Open Our Eyes

When Elizabeth Bennet reads Mr. Darcy’s letter of explanation in Pride and Prejudice, she is ashamed of her own pride and vanity: “ ‘How despicably I have acted!’ she [cries]; ‘I, who have prided myself on my discernment! I, who have valued myself on my abilities! . . . Had I been in love, I could not have been more wretchedly blind! But vanity, not love, has been my folly.’ ” She ends with this: “Till this moment I never knew myself.”

Elizabeth Bennet feels especially humiliated by her misjudgment of Mr. Wickham. She, who prides herself on her ability to judge well, fails to discern his true character. She judges him by his outer appearance and his “person, countenance, air, and walk.” She is charmed by his “agreeable manner” and is a “happy woman” when he sits with her, after catching the attention of “almost every female eye.” Ultimately, Elizabeth’s own pride deceives her.

Jane prayed

Have we thought irreverently of Thee, have we disobeyed Thy Commandments, have we neglected any known Duty, or willingly given pain to any human Being? Incline us to ask our Hearts these questions Oh! God, and save us from deceiving ourselves by Pride or Vanity.

What is the state of your heart today? How do you see yourself?

Dodge, Rachel. Praying with Jane: 31 Days through the Prayers of Jane Austen. Baker Publishing Group.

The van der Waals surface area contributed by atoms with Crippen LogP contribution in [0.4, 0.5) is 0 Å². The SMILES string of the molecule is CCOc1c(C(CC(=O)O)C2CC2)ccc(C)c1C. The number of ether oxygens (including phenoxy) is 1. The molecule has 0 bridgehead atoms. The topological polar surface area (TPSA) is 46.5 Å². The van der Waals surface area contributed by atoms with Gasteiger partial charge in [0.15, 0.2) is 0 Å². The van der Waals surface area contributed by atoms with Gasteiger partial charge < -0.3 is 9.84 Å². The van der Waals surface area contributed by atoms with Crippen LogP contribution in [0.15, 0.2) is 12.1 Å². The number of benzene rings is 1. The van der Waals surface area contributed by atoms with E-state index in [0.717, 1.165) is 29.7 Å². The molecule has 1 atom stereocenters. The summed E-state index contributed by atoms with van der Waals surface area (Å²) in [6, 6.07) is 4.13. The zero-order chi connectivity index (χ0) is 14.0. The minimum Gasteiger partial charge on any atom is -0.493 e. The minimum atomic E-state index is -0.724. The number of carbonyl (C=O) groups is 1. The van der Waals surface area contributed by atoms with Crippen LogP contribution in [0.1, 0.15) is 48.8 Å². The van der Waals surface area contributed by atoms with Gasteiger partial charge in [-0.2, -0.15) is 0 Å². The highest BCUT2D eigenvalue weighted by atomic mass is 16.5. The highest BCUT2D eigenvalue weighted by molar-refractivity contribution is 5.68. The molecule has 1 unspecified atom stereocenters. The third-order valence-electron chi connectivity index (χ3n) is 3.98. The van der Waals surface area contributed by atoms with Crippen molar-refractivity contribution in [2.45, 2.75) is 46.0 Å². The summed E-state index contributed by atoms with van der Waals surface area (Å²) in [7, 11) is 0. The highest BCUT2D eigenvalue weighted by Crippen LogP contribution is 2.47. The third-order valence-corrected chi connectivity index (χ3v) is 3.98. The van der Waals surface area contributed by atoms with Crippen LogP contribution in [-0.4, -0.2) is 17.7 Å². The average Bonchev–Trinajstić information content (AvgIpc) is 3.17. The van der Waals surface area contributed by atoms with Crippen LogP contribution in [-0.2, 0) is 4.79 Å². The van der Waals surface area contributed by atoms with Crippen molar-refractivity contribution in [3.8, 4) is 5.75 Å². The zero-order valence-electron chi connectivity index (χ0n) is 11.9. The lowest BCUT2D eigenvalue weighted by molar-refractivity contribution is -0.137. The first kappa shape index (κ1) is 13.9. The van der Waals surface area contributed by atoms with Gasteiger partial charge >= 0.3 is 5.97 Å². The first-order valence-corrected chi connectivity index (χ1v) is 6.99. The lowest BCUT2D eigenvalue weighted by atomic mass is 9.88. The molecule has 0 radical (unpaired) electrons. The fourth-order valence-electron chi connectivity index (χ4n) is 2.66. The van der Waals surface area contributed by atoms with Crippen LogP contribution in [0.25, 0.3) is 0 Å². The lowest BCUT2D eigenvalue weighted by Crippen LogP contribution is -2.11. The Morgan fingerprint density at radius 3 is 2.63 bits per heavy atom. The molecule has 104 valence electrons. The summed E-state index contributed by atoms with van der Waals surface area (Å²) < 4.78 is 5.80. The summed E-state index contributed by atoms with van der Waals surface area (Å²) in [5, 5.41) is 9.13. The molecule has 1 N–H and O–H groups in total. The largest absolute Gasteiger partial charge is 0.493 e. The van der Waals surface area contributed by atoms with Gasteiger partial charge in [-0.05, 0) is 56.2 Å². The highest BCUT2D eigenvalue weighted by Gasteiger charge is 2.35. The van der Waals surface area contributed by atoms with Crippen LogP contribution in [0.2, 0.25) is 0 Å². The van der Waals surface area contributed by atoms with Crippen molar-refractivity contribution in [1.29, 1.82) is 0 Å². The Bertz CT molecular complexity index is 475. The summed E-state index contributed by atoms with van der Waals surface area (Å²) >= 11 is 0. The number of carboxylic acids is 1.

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Rachel Dodge

Rachel Dodge is a Jane Austen scholar and the author of Praying with Jane: 31 Days Through the Prayers of Jane Austen. She teaches college writing and literature classes and gives talks at local book clubs, libraries, and literary groups. Rachel is a regular contributor to Jane Austen’s World blog, Write That Book, Regency World Magazine, and the award-winning Inspire Writers blog. She was the keynote speaker at the Sacramento Public Library’s “How Austentatious!” series, Notable Books series, and 2014 Jane Austen Birthday Tea. Rachel is a graduate of the University of Southern California (B.A. in English and public relations) and California State University, Sacramento (M.A. in English literature). She wrote her Master’s Thesis on etiquette in Jane Austen’s Pride and Prejudice and won the 2005 Dominic J. Bazzanella Literary Award in non-fiction for “Pictures of (Im)perfection: Jane Austen’s ‘Delightful’ Elizabeth Bennet.” She is an active member of Inspire Writers, JASNA, JASNA Greater Sacramento, the L.M. Montgomery Institute, Write that Book, Literary Life, and several Downton Abbey and Jane Austen fan clubs.